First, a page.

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Postsecondary Education

Postsecondary education is an exciting opportunity for all youth, including those with disabilities. Going to college today can mean attending a 4-year college or university, a 2-year community college, or a technical institute or trade school. It can mean studying full-time or part-time, or living at school or commuting from home. Learning and earning go hand-in-hand. The more years of schooling your youth completes, the higher his or her income is likely to be. The wide variety of postsecondary educational programs currently available for youth makes exploring options with your son or daughter an exciting process.

Although postsecondary students with disabilities are entitled to certain protections, the process for accessing accommodations is much different than in high school. Youth must take a more active role in knowing their rights and advocating for needed supports. This means they must know about their disability and the accommodations they need to be successful. Families play an important role in helping their young adults learn self-advocacy skills, as well as their rights as a person with a disability.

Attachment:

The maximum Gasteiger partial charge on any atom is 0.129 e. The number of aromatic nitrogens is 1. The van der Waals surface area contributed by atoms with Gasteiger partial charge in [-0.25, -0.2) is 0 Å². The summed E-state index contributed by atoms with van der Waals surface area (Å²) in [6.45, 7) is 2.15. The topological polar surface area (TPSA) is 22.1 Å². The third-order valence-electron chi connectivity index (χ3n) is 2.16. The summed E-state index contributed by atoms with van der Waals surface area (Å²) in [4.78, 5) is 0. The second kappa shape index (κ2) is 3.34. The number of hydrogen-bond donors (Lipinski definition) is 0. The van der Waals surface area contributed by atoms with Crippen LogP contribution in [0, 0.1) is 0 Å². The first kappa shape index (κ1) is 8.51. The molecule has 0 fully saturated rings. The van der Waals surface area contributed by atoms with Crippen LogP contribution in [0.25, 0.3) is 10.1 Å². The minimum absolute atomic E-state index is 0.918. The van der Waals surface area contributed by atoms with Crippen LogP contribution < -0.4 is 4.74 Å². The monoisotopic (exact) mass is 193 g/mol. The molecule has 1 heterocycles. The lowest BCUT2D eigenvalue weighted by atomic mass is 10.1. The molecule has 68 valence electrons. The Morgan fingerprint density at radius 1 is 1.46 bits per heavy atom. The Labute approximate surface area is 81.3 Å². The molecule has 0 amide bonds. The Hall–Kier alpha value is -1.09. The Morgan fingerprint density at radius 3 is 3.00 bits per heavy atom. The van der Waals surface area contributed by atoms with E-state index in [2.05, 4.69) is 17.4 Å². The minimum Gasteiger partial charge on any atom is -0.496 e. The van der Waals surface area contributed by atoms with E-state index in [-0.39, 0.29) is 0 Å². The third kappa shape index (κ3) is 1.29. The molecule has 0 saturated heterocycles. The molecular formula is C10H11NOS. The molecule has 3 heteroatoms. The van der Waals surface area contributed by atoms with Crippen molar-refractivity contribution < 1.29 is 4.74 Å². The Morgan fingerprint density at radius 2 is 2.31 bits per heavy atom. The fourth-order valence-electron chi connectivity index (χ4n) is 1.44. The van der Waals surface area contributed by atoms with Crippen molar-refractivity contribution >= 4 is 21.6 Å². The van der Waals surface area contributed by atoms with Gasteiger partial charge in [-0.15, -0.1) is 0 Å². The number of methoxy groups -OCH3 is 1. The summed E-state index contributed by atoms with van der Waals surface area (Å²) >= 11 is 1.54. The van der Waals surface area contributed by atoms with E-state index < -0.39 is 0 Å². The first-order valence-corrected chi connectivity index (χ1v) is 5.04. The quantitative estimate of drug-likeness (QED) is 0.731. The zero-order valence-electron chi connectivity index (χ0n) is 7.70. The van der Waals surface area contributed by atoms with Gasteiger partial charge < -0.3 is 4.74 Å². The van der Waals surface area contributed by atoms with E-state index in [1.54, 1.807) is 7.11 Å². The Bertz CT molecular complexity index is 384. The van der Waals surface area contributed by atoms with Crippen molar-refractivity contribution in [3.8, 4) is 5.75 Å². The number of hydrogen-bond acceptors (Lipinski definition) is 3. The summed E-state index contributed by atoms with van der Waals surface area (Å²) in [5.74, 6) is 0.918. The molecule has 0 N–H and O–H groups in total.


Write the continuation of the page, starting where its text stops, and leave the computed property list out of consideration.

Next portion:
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Post-Secondary Education Links

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PACER Resources

Financial Aid

Civil Rights and Academic Accomodations

Best Practices: Making the Most of the College Experience

College Preperation Checklist

This Checklist from the U.S. Department of Education was developed to help students and parents get ready for college. It includes:

Young woman in graduation cap and gown, holding up her college degree

ADA, Section 504 & Postsecondary Education >>>